The old man and his little girl really enjoyed their leisure time near Piazza San Marco, Venice. I’m sure they had their own gadget to play with, but as long as I observed them from a distance, I didn’t see them holding any device. They were just sitting there, and maybe the little girl was singing, inviting her old man to look at the whole creation, at a lifetime friend who never let people be lonely.
There is, indeed, a reason to be lonely and it’s healthy, for sure. In case you need a loneliness quiz, just click here or read this article about some signs of loneliness. This video clip might be indicative of our isolation.
If a person is not aware of his/her being lonely, he/she might go astray in dealing with this feeling. How a person responds to his/her loneliness would determine the gravity of the isolation itself. It might be humanity’s highest dignity or its most substantial burden. In dealing with loneliness, it’s always better not to deny it since the more he/she refuses it, the more energy he/she gives to it.
Just accept the loneliness and follow this little girl’s suggestion: open your eyes and look at the reality, the whole creation from where you stand, here and now. Otherwise, we display a life marked by ‘doing,’ by escapism (even if it is manifested in workaholic spirit); we might become a non-affirmed person who is looking to work, power, possessions, pleasing people and ‘killing time’ to deny the reality of loneliness.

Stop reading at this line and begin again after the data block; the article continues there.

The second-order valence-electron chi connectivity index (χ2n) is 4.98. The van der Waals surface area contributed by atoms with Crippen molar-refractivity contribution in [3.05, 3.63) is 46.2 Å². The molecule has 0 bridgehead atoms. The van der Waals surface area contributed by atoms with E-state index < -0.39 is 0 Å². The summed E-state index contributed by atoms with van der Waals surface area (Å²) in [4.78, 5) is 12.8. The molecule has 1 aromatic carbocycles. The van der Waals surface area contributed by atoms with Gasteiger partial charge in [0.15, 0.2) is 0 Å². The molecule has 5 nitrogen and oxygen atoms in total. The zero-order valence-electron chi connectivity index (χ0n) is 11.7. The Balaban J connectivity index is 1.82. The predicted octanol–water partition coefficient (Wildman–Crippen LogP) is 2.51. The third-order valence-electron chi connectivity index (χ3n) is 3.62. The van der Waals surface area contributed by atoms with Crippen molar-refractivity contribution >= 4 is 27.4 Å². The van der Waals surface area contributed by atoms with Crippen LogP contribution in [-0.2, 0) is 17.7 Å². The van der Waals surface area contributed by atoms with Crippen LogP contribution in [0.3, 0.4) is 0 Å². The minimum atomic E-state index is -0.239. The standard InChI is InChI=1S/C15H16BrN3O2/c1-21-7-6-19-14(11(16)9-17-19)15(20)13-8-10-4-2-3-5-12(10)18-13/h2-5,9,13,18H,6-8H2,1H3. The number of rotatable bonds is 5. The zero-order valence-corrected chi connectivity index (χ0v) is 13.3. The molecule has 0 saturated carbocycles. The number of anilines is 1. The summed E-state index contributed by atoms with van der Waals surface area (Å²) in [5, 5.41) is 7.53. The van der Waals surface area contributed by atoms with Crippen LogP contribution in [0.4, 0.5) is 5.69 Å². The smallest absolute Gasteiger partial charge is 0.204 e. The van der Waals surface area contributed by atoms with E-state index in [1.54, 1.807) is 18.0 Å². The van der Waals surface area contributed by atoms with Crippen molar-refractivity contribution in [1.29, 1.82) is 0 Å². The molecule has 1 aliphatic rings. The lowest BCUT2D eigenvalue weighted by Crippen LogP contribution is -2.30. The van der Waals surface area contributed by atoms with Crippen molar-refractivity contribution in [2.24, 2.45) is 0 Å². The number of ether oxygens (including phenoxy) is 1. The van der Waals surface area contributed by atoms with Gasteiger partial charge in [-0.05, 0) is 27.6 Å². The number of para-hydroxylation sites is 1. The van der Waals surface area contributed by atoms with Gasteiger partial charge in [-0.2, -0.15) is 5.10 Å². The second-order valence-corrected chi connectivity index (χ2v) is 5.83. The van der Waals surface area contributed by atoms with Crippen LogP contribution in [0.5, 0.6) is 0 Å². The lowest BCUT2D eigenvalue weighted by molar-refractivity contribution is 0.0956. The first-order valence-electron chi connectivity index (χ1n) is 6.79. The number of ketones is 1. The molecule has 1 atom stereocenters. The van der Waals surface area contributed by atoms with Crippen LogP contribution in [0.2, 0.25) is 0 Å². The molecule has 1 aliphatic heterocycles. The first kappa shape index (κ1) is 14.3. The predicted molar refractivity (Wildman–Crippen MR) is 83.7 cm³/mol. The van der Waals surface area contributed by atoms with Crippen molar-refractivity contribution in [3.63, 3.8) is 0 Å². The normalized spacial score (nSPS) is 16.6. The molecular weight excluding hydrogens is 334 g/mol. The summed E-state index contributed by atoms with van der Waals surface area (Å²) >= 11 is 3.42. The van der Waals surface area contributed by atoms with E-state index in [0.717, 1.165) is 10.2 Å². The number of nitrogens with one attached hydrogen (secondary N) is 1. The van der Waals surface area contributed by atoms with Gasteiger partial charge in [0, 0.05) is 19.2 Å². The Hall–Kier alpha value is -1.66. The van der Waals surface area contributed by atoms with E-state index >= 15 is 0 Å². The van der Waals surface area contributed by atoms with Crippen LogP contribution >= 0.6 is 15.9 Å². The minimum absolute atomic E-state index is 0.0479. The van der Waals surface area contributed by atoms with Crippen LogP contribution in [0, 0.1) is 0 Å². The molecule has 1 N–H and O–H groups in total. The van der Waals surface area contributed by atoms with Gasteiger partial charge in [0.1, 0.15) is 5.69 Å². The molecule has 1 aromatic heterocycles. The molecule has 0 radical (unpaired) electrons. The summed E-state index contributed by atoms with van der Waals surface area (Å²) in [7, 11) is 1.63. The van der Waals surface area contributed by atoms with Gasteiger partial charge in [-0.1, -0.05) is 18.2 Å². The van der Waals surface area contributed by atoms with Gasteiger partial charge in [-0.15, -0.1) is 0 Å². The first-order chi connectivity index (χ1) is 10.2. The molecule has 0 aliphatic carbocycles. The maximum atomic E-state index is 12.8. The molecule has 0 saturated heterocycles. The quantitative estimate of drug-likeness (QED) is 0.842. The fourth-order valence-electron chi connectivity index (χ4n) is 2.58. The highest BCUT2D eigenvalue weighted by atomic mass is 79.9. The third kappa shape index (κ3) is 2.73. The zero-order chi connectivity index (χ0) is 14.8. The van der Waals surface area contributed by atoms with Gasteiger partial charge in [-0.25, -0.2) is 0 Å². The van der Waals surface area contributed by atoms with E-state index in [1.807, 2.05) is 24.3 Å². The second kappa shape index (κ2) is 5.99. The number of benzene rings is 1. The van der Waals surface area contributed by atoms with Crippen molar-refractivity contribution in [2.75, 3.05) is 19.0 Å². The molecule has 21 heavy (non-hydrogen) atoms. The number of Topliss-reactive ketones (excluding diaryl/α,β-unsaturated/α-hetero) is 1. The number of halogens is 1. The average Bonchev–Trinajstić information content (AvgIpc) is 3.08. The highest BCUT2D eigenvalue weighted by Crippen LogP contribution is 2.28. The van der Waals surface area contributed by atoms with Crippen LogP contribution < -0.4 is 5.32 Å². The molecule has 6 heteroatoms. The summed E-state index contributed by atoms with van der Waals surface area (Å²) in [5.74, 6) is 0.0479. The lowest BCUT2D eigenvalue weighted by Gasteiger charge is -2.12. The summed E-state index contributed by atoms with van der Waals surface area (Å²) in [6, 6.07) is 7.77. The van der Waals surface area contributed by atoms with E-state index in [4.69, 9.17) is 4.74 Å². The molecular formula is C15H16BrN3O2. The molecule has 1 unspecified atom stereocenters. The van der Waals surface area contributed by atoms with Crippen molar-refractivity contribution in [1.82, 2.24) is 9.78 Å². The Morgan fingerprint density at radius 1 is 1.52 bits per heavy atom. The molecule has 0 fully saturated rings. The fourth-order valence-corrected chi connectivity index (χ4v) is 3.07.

An affirmed person doesn’t run away from loneliness. He/she knows his/her place, and nothing could ruin his/her life because he/she’s always connected with the lifetime friend.
The loneliest moment in someone’s life is when they are watching their whole world fall apart, and all they can do is stare blankly. F. Scott Fitzgerald